It is always a great idea to read the book aloud the first time without any interruptions. This is a strategy that teaches students to carefully pay attention to the story from beginning to end.
After hearing the story, students turn and share with a partner all and everything they want to share the text. From character information to details - no specifics - just TALK about the text!
For the second reading, students were told to pay very close attention to character change at feelings. They are told to observe how characters feel in the beginning of the story, in the middle, and how they feel once the story ends. Though this book is excellent to teach story sequencing, my focus was on understanding the character using the details found in the text.
Students also had a written response assignment. They chose one of the characters and explained how he/she felt in the beginning of the story and compared to their feeling at the end of the story.
I was amazed how empathetic my students felt about each character. They were able to explain why students felt the way they felt and what made them change the way they each felt.
As students were sharing their individual written response, we created a classroom chart with all the details we learned about each character.
I divided our chart paper into three parts to help students visualize the information need for each character.
While we were creating our chart I can tell some students were more into one character than others. I believe it was because they identified with the character's abilities or perhaps they felt a connection with the character's background and language.
This led us to begin analyzing the character of our choice. We cut our chart along the lines and made 3 groups. Students grouped according to their favorite character. The objective was to discuss all the details learned about their character and write a personal story about him/her using transitioning words - First, Next, Then, Last and to include details from the text as to how the character's feelings changed throughout the story and why.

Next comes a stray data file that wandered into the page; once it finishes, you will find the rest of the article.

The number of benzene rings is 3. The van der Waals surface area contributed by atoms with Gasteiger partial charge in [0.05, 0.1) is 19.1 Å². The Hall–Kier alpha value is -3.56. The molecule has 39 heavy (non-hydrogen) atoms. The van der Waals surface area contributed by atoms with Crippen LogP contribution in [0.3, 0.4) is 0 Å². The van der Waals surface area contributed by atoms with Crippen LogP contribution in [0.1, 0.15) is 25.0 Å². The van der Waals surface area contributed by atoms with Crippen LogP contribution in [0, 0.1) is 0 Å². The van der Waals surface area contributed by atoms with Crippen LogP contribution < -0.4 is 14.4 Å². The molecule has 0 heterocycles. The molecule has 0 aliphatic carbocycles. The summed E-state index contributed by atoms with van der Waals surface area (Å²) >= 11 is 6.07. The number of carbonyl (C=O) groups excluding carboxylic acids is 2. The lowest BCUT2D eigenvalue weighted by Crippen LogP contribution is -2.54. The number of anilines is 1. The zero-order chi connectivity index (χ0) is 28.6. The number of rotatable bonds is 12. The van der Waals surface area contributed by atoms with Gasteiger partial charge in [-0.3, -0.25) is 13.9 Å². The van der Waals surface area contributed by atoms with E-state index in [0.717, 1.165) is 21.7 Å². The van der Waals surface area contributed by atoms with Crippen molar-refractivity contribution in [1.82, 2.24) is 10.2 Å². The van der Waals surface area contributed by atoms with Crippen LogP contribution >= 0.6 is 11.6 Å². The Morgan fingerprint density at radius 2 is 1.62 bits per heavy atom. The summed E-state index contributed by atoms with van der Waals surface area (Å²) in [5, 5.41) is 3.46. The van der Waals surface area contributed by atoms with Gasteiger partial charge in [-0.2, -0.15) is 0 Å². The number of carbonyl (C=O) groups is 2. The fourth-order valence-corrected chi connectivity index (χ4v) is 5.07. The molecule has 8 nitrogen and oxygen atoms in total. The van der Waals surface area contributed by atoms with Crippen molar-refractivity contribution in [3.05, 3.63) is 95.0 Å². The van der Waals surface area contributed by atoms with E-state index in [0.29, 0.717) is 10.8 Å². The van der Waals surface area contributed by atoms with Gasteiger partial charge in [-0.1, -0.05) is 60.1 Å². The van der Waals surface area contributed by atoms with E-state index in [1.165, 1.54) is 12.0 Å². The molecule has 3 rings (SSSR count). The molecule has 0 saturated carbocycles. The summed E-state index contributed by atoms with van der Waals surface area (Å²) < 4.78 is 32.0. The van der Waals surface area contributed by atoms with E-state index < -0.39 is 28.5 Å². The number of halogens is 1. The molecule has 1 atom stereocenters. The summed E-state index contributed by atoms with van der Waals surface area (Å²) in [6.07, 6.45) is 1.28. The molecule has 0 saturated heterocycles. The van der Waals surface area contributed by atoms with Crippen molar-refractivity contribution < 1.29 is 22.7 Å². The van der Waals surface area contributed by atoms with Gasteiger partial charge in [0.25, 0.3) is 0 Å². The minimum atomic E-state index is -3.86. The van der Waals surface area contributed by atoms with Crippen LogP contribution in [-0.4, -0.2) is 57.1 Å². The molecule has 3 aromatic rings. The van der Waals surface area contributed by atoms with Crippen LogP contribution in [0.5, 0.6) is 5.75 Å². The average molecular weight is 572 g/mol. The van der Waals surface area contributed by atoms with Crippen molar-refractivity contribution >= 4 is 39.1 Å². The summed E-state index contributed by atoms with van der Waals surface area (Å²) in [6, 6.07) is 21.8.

It was amazing how students engaged in this assignment and how enthusiastic they were to write all about the character of their choice.
If you want to read our students' books, follow this link and search the character of your choice: Maria/Jin/Fatimah. You won't be disappointed with their fantastic work!
The fascinating thing about this book is the ability to serve as a mirror for our students since they can identify with what the kids are doing; but also, as a window to expose our students the way of life in other parts of the world.
We read the book the first time just to enjoy the rich text and the illustrations. But the second time, I had my students to think as they were listening, how they could make personal connections with the text. We also discussed analyzing the text structure - (sequencing of the story).
After reading the book students turned and shared with a partner the connections they made with the actions that students perform in other parts of the world. Students also discussed the differences they observed comparing to their personal daily life.
As a written response students were asked to illustrate or write what they do every day in the morning - at school - after school - and in the evening. This prompt follows the sequence students heard from the text.
Students shared with one another and grouped themselves according to similarities in what they do every day. So this gave me the idea to have them publish another book about what they do in a day!
If you want to read our students' books, follow this link and search One World One Day.
You won't be disappointed with their fantastic work!
I have shared our students' stories using my class twitter and facebook account and it is amazing the response we are getting. My students are so excited to learn more and write more! These are just some of the feedback we are getting and has empowered my students in so many ways:
Stay tuned for our next book... The Last Stop in Market Street by Matt de la Peña
Thank you for reading!
We all know what a mirror is. We all have them and we all need them. Collins dictionary defines a mirror as a flat piece of glass which reflects light so that when you look at it you can see YOURSELF reflected in it.
Sometimes we like what we see, sometimes we don't. Perhaps you remember the mantra of Snow White's evil stepmother:
Mirror, mirror, on the wall, who's the fairest of them all?
This evil queen had a mirror that will always reflect what she wanted to see...but on many occasions, it revealed things she didn't want to see so she'd do something about it.
We can apply this same concept to books.
Books as mirrors is not a new concept. The idea that a book reflects readers' identity and experiences was presented to us a few years ago. The problem I see is the lack of access to diverse books for students to actually see themselves reflected in books. This is worrisome because "when children cannot find themselves reflected in the books they read, or when the images they see are distorted, negative, or laughable, they learn a powerful lesson about who they are devalued in the society of which they are a part of." (Read more) This is how the danger of a single story begins!